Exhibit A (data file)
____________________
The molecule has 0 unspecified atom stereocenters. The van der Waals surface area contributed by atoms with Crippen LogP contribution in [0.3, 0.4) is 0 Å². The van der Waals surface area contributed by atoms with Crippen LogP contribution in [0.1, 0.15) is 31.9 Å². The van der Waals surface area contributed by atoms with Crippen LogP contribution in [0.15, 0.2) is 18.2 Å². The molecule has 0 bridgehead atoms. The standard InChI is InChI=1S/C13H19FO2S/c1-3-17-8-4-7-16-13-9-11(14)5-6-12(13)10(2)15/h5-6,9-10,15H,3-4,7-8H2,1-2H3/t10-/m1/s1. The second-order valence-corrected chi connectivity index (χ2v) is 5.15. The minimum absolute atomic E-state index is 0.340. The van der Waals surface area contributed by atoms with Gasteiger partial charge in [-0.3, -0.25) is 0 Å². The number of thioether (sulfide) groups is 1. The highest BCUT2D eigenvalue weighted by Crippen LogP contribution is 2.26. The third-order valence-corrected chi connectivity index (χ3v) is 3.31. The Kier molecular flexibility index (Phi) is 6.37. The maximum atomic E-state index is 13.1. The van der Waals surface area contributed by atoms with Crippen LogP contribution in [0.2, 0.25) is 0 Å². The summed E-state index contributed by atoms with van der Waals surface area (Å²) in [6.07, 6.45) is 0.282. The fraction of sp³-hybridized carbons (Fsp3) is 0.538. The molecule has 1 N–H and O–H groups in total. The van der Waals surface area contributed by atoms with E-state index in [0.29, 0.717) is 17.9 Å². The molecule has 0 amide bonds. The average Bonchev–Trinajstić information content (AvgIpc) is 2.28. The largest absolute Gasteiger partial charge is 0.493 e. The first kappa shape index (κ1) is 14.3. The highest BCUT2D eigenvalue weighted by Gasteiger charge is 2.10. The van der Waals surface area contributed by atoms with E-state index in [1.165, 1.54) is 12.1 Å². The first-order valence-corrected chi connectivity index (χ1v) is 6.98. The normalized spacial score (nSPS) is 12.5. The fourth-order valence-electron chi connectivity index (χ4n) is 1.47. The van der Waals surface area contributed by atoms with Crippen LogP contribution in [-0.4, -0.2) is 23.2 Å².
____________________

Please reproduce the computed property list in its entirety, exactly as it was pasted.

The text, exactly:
The molecule has 0 unspecified atom stereocenters. The van der Waals surface area contributed by atoms with Crippen LogP contribution in [0.3, 0.4) is 0 Å². The van der Waals surface area contributed by atoms with Crippen LogP contribution in [0.1, 0.15) is 31.9 Å². The van der Waals surface area contributed by atoms with Crippen LogP contribution in [0.15, 0.2) is 18.2 Å². The molecule has 0 bridgehead atoms. The standard InChI is InChI=1S/C13H19FO2S/c1-3-17-8-4-7-16-13-9-11(14)5-6-12(13)10(2)15/h5-6,9-10,15H,3-4,7-8H2,1-2H3/t10-/m1/s1. The second-order valence-corrected chi connectivity index (χ2v) is 5.15. The minimum absolute atomic E-state index is 0.340. The van der Waals surface area contributed by atoms with Gasteiger partial charge in [-0.3, -0.25) is 0 Å². The number of thioether (sulfide) groups is 1. The highest BCUT2D eigenvalue weighted by Crippen LogP contribution is 2.26. The third-order valence-corrected chi connectivity index (χ3v) is 3.31. The Kier molecular flexibility index (Phi) is 6.37. The maximum atomic E-state index is 13.1. The van der Waals surface area contributed by atoms with Crippen LogP contribution in [0.2, 0.25) is 0 Å². The summed E-state index contributed by atoms with van der Waals surface area (Å²) in [6.07, 6.45) is 0.282. The fraction of sp³-hybridized carbons (Fsp3) is 0.538. The molecule has 1 N–H and O–H groups in total. The van der Waals surface area contributed by atoms with E-state index in [0.29, 0.717) is 17.9 Å². The molecule has 0 amide bonds. The average Bonchev–Trinajstić information content (AvgIpc) is 2.28. The largest absolute Gasteiger partial charge is 0.493 e. The first kappa shape index (κ1) is 14.3. The highest BCUT2D eigenvalue weighted by Gasteiger charge is 2.10. The van der Waals surface area contributed by atoms with E-state index in [1.165, 1.54) is 12.1 Å². The first-order valence-corrected chi connectivity index (χ1v) is 6.98. The normalized spacial score (nSPS) is 12.5. The fourth-order valence-electron chi connectivity index (χ4n) is 1.47. The van der Waals surface area contributed by atoms with Crippen LogP contribution in [-0.4, -0.2) is 23.2 Å².